Editor’s Note: This post is written by Mark Jones and D. Patrick Ramsey.
The Aquila Report and Professor R. Scott Clark continue their onslaught against a foe that doesn’t actually exist.
The most depressing thing about the various articles that are supposedly defending the doctrine of justification is the apparent lack of love/charity towards men like John Piper. Love “believes all things, hopes all things.” In other words, if we can read Piper in a charitable way and understand that he is saying the same thing as those in the Reformed tradition, then why don’t we try to do that? Why do we try to make him say things that sound as bad as possible?
Answer: Because he is saying something different.
Sure. But is he saying something different to the critics and the Reformed tradition or just something different to the critics? We have argued it is the latter. To our knowledge, no one has actually proven that the Reformed authors quoted and Piper are saying different things. If someone wants to carefully examine, in Latin, the language of Twisse, and then argue he’s saying something totally different to Piper, we’re willing to listen. If someone can read through the works of Owen, Goodwin, Twisse, Zanchius, etc., and prove the difference between Piper and those illustrious divines, please show us. It simply has not happened yet, as far as we know.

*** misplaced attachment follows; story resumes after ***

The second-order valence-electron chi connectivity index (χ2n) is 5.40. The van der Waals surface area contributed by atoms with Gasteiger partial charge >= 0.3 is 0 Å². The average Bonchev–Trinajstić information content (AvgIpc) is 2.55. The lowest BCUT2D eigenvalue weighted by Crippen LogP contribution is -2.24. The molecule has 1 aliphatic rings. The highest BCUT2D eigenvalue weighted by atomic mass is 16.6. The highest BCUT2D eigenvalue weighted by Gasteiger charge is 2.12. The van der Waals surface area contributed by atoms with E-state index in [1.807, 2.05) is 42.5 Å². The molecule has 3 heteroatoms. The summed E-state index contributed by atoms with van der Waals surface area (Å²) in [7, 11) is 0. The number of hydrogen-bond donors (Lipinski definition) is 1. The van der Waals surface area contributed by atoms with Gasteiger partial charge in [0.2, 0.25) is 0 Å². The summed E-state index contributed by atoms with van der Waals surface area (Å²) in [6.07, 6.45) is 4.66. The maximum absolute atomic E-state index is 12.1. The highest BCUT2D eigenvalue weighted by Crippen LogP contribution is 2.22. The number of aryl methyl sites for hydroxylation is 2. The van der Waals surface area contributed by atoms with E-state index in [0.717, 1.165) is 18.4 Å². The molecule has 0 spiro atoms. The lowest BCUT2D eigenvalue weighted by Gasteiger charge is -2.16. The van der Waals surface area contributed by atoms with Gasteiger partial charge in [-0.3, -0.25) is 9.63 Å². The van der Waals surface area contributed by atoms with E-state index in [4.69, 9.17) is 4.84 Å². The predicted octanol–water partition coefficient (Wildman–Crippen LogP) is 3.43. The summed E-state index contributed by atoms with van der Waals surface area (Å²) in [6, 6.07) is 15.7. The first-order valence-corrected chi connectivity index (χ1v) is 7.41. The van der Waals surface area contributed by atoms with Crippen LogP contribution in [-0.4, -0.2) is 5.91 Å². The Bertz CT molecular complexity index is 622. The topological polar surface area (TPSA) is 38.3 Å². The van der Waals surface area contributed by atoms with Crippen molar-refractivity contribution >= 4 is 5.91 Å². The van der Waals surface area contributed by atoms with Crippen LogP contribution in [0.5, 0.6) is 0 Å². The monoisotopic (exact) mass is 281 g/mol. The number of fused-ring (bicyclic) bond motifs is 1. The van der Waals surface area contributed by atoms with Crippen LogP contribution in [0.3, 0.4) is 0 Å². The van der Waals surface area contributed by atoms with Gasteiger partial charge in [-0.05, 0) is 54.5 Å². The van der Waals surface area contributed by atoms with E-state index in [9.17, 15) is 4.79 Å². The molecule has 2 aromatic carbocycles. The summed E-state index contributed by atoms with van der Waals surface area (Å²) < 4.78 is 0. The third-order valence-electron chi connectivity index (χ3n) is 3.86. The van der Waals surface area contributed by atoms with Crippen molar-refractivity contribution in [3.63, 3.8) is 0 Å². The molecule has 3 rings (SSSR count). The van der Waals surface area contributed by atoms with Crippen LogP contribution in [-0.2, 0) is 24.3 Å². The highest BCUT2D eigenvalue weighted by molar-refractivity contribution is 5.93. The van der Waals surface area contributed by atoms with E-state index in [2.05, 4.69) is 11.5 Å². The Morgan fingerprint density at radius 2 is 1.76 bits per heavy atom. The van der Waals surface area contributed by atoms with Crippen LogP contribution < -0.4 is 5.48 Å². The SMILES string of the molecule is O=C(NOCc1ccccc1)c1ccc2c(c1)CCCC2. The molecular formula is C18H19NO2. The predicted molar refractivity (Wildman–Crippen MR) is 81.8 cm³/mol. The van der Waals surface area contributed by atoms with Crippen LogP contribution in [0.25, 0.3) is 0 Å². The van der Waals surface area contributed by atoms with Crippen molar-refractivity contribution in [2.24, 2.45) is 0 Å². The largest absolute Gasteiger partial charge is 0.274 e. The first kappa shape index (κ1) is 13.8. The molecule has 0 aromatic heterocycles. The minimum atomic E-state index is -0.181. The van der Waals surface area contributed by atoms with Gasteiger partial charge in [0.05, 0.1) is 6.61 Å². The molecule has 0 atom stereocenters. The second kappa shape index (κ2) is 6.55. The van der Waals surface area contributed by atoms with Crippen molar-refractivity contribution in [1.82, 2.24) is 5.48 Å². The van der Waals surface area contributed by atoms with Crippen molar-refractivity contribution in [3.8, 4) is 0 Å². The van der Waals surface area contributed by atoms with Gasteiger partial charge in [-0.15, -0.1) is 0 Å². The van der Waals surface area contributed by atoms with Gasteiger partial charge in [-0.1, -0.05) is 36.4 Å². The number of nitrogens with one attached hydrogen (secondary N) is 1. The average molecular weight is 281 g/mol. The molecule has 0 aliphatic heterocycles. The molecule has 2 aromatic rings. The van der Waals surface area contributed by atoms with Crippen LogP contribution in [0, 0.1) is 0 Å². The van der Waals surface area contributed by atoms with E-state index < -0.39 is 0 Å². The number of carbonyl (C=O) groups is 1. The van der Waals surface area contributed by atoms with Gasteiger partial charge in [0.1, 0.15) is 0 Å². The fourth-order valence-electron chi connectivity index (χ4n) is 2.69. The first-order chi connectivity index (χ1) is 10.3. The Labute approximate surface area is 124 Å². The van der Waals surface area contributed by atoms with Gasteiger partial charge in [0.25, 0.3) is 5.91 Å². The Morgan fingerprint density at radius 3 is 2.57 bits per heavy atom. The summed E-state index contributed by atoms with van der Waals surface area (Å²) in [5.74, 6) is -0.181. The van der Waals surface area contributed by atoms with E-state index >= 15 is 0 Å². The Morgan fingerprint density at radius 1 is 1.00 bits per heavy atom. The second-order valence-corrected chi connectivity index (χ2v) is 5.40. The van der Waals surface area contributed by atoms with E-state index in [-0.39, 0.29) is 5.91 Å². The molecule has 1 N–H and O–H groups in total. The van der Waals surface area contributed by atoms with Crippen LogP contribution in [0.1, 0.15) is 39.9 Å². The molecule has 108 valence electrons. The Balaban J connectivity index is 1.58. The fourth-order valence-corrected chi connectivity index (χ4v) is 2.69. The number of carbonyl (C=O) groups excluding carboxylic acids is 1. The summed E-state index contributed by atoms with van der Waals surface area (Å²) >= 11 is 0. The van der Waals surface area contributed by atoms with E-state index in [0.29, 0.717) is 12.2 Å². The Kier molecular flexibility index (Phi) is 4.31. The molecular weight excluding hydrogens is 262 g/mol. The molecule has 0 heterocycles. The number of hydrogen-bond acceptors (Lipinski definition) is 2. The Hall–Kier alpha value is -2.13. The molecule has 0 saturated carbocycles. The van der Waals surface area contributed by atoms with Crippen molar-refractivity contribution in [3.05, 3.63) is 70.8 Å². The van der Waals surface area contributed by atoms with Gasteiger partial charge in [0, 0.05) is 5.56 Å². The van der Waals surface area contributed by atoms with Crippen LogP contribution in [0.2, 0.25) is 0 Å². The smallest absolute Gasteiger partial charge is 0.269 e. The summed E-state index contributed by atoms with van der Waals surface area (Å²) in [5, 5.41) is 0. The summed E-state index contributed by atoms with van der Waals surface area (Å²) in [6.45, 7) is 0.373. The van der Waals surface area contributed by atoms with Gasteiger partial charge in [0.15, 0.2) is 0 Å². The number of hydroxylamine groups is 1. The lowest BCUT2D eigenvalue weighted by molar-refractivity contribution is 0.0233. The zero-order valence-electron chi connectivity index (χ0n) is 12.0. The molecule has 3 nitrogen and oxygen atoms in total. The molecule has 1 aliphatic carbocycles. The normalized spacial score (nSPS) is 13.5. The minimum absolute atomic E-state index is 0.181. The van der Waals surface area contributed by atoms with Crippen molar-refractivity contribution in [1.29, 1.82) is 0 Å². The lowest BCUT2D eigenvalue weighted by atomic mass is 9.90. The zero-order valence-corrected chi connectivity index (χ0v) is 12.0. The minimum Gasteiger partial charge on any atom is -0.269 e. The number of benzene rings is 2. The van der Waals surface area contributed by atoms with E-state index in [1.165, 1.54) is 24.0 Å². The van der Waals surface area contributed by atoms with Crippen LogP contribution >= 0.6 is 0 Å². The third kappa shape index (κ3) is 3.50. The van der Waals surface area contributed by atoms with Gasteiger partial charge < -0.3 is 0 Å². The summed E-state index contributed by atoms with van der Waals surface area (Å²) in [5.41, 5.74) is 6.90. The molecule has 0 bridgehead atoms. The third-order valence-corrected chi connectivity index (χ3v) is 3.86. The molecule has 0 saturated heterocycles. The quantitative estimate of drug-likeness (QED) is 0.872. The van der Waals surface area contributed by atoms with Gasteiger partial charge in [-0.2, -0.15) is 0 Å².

In our own reading of Piper it is clear to us that he:
Nevertheless, he is also saying, along with Reformed theologians:
This comes back to the right vs possession distinction found in our tradition.
Piper believes that the “right” to life (not that he uses this word, but he means the same thing) is secured entirely by Christ’s work alone.
Piper believes that the “possession” of life is a path we walk, but the possession of life is not the ground for our entrance into heaven. It is the necessary path we walk, but the works we do cannot justify us before the tribunal of God. And we believe that his understanding of how this works is actually more faithful to the Reformed tradition than his Reformed critics. If we were to summarize Piper’s teaching, we’d say: “that by the new birth, and faith, God becomes at that instant 100% for us. The ground of this acceptance is Christ’s blood and righteousness. His being 100% for us is why we may enter into everlasting perfection and joy. The role of our works is to confirm that we do in fact have a faith union with Christ that is authentic, as 2 Peter 1:10 says.” This, we have on very good authority, is Piper’s view!